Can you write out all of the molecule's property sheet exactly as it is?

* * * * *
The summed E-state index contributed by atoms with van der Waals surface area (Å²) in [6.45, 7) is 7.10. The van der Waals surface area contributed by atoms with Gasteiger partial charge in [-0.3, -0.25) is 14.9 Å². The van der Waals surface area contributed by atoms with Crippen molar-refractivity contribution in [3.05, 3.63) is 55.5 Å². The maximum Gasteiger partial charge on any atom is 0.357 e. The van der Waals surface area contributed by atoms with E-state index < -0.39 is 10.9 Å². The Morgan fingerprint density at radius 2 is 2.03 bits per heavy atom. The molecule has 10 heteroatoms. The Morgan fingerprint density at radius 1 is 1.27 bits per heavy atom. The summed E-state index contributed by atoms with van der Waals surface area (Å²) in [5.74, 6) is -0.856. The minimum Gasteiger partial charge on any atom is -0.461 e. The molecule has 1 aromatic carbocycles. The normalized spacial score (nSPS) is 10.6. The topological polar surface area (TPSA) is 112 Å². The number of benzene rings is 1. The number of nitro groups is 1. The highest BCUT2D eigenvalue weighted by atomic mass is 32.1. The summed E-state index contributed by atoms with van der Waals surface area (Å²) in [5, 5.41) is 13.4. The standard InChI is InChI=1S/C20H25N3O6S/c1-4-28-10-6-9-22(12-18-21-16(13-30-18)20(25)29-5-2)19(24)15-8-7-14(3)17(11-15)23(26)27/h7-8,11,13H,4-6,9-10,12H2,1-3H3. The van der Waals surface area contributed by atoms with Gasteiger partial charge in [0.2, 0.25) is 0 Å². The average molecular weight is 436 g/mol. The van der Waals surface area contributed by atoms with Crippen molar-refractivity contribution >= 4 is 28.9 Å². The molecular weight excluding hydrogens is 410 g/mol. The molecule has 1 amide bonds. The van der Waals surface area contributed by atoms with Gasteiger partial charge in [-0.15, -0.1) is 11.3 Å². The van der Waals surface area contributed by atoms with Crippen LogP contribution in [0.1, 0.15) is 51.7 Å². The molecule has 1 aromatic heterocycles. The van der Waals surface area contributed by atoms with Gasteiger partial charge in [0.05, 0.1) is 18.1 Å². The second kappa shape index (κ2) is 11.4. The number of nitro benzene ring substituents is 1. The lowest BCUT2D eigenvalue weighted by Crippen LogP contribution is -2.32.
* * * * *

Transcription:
The summed E-state index contributed by atoms with van der Waals surface area (Å²) in [6.45, 7) is 7.10. The van der Waals surface area contributed by atoms with Gasteiger partial charge in [-0.3, -0.25) is 14.9 Å². The van der Waals surface area contributed by atoms with Crippen molar-refractivity contribution in [3.05, 3.63) is 55.5 Å². The maximum Gasteiger partial charge on any atom is 0.357 e. The van der Waals surface area contributed by atoms with E-state index < -0.39 is 10.9 Å². The Morgan fingerprint density at radius 2 is 2.03 bits per heavy atom. The molecule has 10 heteroatoms. The Morgan fingerprint density at radius 1 is 1.27 bits per heavy atom. The summed E-state index contributed by atoms with van der Waals surface area (Å²) in [5.74, 6) is -0.856. The minimum Gasteiger partial charge on any atom is -0.461 e. The molecule has 1 aromatic carbocycles. The normalized spacial score (nSPS) is 10.6. The topological polar surface area (TPSA) is 112 Å². The number of benzene rings is 1. The number of nitro groups is 1. The highest BCUT2D eigenvalue weighted by atomic mass is 32.1. The summed E-state index contributed by atoms with van der Waals surface area (Å²) in [5, 5.41) is 13.4. The standard InChI is InChI=1S/C20H25N3O6S/c1-4-28-10-6-9-22(12-18-21-16(13-30-18)20(25)29-5-2)19(24)15-8-7-14(3)17(11-15)23(26)27/h7-8,11,13H,4-6,9-10,12H2,1-3H3. The van der Waals surface area contributed by atoms with Gasteiger partial charge in [0.2, 0.25) is 0 Å². The average molecular weight is 436 g/mol. The van der Waals surface area contributed by atoms with Crippen molar-refractivity contribution >= 4 is 28.9 Å². The molecular weight excluding hydrogens is 410 g/mol. The molecule has 1 amide bonds. The van der Waals surface area contributed by atoms with Gasteiger partial charge in [-0.15, -0.1) is 11.3 Å². The van der Waals surface area contributed by atoms with Crippen LogP contribution in [0.1, 0.15) is 51.7 Å². The molecule has 1 aromatic heterocycles. The van der Waals surface area contributed by atoms with Gasteiger partial charge in [0.05, 0.1) is 18.1 Å². The second kappa shape index (κ2) is 11.4. The number of nitro benzene ring substituents is 1. The lowest BCUT2D eigenvalue weighted by Crippen LogP contribution is -2.32.